Partnership aims to accelerate cell and gene therapy – Harvard Gazette

Posted: November 28, 2019 at 9:44 pm

MIT Provost Martin A. Schmidt said sharing the risk among several institutions will not only make possible work that would be difficult for a single institution to tackle, it will also encourage collaboration that accelerates the process of moving discoveries from lab to patient.

MIT researchers are developing innovative approaches to cell and gene therapy, designing new concepts for such biopharmaceutical medicines as well as new processes to manufacture these products and qualify them for clinical use, Schmidt said. A shared facility to de-risk this innovation, including production, will facilitate even stronger collaborations among local universities, hospitals, and companies and ultimately, such a facility can help speed impact and access for patients. MIT appreciates Harvards lead in convening exploration of this opportunity for the Commonwealth.

Richard McCullough, Harvards vice provost for research and professor of materials science and engineering, who also helped lead the project, said although the centers activity will revolve around science and manufacturing, its true focus will be on patients.

The centers overarching goal will be improving patient care, McCullough said. This would occur both by speeding access to the essential, modified cells that patients in clinical trials await, and by fostering discoveries through collaborations within the centers innovation space. The aim is that discoveries result in whole new treatments or improved application of existing treatments to provide relief to a wider universe of patients.

Organized as a private nonprofit, the center will be supported by more than $50 million pledged by its partners. It will be staffed by a team of at least 40, experienced in the latest cell-manufacturing techniques and trained in the use of the latest equipment. Among its goals is disseminating badly needed skills into the Boston life-sciences workforce.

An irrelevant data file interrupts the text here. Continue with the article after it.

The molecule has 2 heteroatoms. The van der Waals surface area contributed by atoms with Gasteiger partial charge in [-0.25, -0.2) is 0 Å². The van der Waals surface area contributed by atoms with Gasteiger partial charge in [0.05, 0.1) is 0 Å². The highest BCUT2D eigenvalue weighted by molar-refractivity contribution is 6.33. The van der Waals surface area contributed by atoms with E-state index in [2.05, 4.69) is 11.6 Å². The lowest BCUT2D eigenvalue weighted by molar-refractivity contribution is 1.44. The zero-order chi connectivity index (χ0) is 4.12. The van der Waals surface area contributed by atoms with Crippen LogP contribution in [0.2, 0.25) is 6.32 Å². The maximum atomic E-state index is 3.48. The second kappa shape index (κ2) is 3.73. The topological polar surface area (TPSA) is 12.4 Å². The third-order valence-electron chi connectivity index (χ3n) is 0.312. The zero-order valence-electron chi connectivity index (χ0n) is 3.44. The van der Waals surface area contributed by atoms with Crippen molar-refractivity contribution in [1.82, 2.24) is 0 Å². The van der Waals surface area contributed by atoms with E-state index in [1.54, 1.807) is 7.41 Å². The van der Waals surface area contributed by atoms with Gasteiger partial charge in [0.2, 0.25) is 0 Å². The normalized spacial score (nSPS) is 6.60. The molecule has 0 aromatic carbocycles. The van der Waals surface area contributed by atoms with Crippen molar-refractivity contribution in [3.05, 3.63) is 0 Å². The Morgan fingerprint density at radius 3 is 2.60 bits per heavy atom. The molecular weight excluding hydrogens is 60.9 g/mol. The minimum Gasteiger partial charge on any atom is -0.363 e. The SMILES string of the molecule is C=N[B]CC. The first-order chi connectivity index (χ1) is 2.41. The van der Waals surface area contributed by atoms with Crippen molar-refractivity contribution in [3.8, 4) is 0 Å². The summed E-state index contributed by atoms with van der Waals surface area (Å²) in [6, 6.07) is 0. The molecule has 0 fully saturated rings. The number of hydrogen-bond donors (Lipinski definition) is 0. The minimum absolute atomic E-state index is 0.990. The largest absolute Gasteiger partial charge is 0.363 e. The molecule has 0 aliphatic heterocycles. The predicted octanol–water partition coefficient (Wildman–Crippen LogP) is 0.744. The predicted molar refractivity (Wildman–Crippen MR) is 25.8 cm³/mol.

We have to be sure that we are constantly feeding the industry with talented people who know the right things, so personally, I am very excited about education programs, Ligner said. Initiatives like [this center] are essential to advancing the industry because they help organizations build on one anothers advances. For example, the full potential of cell and gene therapies will only be realized if we collaborate to address challenges, such as manufacturing, improving access, accelerating innovation, tackling cost issues, and then sharing our learnings.

The new center emerged from conversations with state officials, including Gov. Charlie Baker and Attorney General Maura Healey, and industry sector leaders about ways to bolster Massachusetts preeminence in life science research and medical innovation. Those conversations sparked a two-year consultation process at the invitation of Garber and Harvard Corporation Senior Fellow Bill Lee, that was coordinated with state officials and included representatives from industry, academia, venture capital, area hospitals, and government.